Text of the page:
Brooklyn Elders Fund: A New Permanent Fund to Care for Brooklyn’s Older Adults
Today, we're pleased to announce the launch of the Brooklyn Elders Fund, a permanent fund seeded by $10 million to promote the care and welfare of older adults in Brooklyn. The announcement took place at University Settlement’s Ingersoll Community Center in Fort Greene.
The first of its kind to tackle issues affecting aging Brooklynites, the fund brings together older adults, policymakers, and community-based nonprofits to support both proven strategies and innovative approaches to providing the care and support that our aging population needs.
“After building the Brooklyn neighborhoods the world has grown to love, Brooklyn’s elders are too often living in poverty, struggling to find decent housing they can afford, and fighting for basic services that would allow them to live with dignity. It is the definition of a crisis,” said Cecilia Clarke, President and CEO, Brooklyn Community Foundation. “We partnered with donors to establish the Brooklyn Elders Fund to bring Brooklynites together to tackle this challenge head on. With new ideas and significant new resources, we will do our best to honor and transform the lives of older adults in our neighborhoods for generations to come.”
To determine the most effective strategy for the Brooklyn Elders Fund, this winter we kicked off a series of listening sessions inspired by our Brooklyn Insights project to bring together diverse voices of Brooklyn’s elders across the borough to shape the priorities of the new fund. The data and stories collected from these sessions will allow the fund to target the most salient and critical issues affecting Brooklyn’s diverse communities of older adults.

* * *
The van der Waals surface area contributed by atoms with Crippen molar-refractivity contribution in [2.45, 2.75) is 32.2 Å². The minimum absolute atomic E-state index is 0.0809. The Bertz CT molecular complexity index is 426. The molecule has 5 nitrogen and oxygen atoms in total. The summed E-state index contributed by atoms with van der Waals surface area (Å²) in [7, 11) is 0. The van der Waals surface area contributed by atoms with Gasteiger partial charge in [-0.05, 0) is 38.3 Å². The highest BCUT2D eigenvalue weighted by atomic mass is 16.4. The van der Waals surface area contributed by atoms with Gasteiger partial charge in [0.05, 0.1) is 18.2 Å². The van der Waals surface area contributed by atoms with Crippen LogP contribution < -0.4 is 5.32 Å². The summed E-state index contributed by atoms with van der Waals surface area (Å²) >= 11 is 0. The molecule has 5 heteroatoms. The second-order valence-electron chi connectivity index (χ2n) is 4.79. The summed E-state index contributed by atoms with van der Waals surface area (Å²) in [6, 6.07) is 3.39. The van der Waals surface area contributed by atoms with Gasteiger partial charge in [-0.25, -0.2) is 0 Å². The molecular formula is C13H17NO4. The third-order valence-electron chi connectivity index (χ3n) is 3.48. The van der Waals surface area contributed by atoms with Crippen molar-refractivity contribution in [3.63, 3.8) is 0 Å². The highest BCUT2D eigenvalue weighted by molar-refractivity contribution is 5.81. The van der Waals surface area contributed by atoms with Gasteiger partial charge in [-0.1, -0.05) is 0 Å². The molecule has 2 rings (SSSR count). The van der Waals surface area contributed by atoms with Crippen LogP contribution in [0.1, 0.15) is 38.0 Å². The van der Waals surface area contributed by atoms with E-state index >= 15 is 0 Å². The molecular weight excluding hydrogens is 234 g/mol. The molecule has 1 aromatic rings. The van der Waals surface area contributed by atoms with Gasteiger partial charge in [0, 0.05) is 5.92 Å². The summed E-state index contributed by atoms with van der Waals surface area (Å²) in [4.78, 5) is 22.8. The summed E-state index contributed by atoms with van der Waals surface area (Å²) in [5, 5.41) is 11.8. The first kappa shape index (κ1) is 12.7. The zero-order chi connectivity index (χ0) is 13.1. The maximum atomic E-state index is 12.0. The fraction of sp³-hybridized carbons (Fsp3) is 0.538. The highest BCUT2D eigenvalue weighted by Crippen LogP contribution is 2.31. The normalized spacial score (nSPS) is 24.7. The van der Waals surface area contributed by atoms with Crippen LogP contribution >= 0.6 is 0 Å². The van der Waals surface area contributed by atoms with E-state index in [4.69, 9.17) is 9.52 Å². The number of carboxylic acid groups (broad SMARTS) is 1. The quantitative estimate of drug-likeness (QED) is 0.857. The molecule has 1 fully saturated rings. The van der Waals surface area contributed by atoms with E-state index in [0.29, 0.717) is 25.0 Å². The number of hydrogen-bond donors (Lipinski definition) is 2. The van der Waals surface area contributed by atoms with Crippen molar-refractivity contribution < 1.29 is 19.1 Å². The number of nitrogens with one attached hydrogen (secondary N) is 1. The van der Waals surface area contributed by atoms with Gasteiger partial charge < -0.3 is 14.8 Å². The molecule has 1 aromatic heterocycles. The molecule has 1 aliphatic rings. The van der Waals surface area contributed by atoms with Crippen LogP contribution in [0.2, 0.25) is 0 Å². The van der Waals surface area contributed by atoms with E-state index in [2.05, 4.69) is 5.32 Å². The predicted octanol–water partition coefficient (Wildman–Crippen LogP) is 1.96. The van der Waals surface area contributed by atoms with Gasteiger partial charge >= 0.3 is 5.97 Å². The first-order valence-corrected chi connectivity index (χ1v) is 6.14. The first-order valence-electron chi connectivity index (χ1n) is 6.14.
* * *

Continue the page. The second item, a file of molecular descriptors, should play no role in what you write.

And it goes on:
“Brooklyn has a long tradition of honoring and caring for its eldest residents. The establishment of the Brooklyn Elders Fund will help our older neighbors age in place with dignity, supporting them with the highest standards of care and respect that they have earned and deserve, said Brooklyn Borough President Eric Adams. "I thank the Brooklyn Community Foundation for their continued commitment to uplifting our borough and bringing us together to make positive change, as One Brooklyn.”
With the largest population of older adults of any county in New York state, 13.5 percent of Brooklyn’s population is older adults, and more than one in five live below the poverty line. With the average stay in New York City nursing homes costing close to $150,000 per year, older adults are struggling to find housing and care while many nursing homes are forced to close, amplifying the near crisis in finding affordable housing.
The Brooklyn Elders Fund is seeded with $10 million from two field of interest funds—CABS Community Foundation and the Fund for the Health & Integrity of Seniors—held permanently at Brooklyn Community Foundation. The source of the funds are the result of two closed nursing homes, assets from which will now remain in and continue to serve older adults in Brooklyn. Learn more about field of interest funds.
“CABS has a long history of providing home care and senior living services and partnering with other community organizations to provide care to our seniors,” said Bill Pernisek, Fund Advisor, CABS Community Foundation at Brooklyn Community Foundation, and President, CABS Home Attendants Service. “It was unfortunate that our senior living center in Brooklyn had to close, but through this partnership with Brooklyn Community Foundation, we can ensure the resources will support solutions to the challenges our seniors face daily, from housing and healthcare to transportation and isolation.”
In February, the Brooklyn Elders Fund issued a round of preliminary grants totalling $340,000 to support seven organizations that reflect the breadth and diversity of the fund’s mission:
- CABS Home Attendants Services
- Ellery Court Senior Housing Development Fund Corporation
- Myrtle Avenue Revitalization Project
- Riseboro Community Partnership
- Southside United HDFC–Los Sures
- St. Nick’s Alliance
- University Settlement Society of New York